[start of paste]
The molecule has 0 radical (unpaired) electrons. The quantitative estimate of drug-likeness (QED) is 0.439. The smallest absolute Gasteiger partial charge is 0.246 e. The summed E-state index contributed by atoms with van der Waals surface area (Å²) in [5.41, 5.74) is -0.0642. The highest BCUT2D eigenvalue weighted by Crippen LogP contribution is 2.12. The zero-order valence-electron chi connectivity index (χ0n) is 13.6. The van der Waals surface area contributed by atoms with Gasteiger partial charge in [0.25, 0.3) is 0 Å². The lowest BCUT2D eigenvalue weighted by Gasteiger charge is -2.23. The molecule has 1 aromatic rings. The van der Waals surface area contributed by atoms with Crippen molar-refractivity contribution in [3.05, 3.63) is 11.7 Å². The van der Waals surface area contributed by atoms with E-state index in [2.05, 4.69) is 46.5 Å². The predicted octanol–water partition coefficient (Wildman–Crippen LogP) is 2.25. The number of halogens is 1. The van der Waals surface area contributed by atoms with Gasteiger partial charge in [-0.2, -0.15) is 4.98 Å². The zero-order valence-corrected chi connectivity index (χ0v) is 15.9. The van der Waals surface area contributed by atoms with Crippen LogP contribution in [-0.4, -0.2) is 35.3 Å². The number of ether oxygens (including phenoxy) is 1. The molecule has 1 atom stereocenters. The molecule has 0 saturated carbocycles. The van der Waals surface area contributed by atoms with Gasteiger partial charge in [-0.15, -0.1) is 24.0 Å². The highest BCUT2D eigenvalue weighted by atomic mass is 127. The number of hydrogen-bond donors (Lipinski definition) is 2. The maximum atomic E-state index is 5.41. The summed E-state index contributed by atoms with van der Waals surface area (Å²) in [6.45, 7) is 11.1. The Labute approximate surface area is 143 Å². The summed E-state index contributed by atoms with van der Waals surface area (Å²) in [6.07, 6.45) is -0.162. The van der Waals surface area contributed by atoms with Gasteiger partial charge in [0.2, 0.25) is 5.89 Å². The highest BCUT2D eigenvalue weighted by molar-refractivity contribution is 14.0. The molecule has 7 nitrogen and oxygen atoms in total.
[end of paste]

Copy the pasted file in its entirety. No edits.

The molecule has 0 radical (unpaired) electrons. The quantitative estimate of drug-likeness (QED) is 0.439. The smallest absolute Gasteiger partial charge is 0.246 e. The summed E-state index contributed by atoms with van der Waals surface area (Å²) in [5.41, 5.74) is -0.0642. The highest BCUT2D eigenvalue weighted by Crippen LogP contribution is 2.12. The zero-order valence-electron chi connectivity index (χ0n) is 13.6. The van der Waals surface area contributed by atoms with Gasteiger partial charge in [0.25, 0.3) is 0 Å². The lowest BCUT2D eigenvalue weighted by Gasteiger charge is -2.23. The molecule has 1 aromatic rings. The van der Waals surface area contributed by atoms with Crippen molar-refractivity contribution in [3.05, 3.63) is 11.7 Å². The van der Waals surface area contributed by atoms with E-state index in [2.05, 4.69) is 46.5 Å². The predicted octanol–water partition coefficient (Wildman–Crippen LogP) is 2.25. The number of halogens is 1. The van der Waals surface area contributed by atoms with Gasteiger partial charge in [-0.2, -0.15) is 4.98 Å². The zero-order valence-corrected chi connectivity index (χ0v) is 15.9. The van der Waals surface area contributed by atoms with Crippen LogP contribution in [-0.4, -0.2) is 35.3 Å². The number of ether oxygens (including phenoxy) is 1. The molecule has 1 atom stereocenters. The molecule has 0 saturated carbocycles. The van der Waals surface area contributed by atoms with Gasteiger partial charge in [-0.15, -0.1) is 24.0 Å². The highest BCUT2D eigenvalue weighted by atomic mass is 127. The number of hydrogen-bond donors (Lipinski definition) is 2. The maximum atomic E-state index is 5.41. The summed E-state index contributed by atoms with van der Waals surface area (Å²) in [6.45, 7) is 11.1. The Labute approximate surface area is 143 Å². The summed E-state index contributed by atoms with van der Waals surface area (Å²) in [6.07, 6.45) is -0.162. The van der Waals surface area contributed by atoms with Gasteiger partial charge in [0.2, 0.25) is 5.89 Å². The highest BCUT2D eigenvalue weighted by molar-refractivity contribution is 14.0. The molecule has 7 nitrogen and oxygen atoms in total.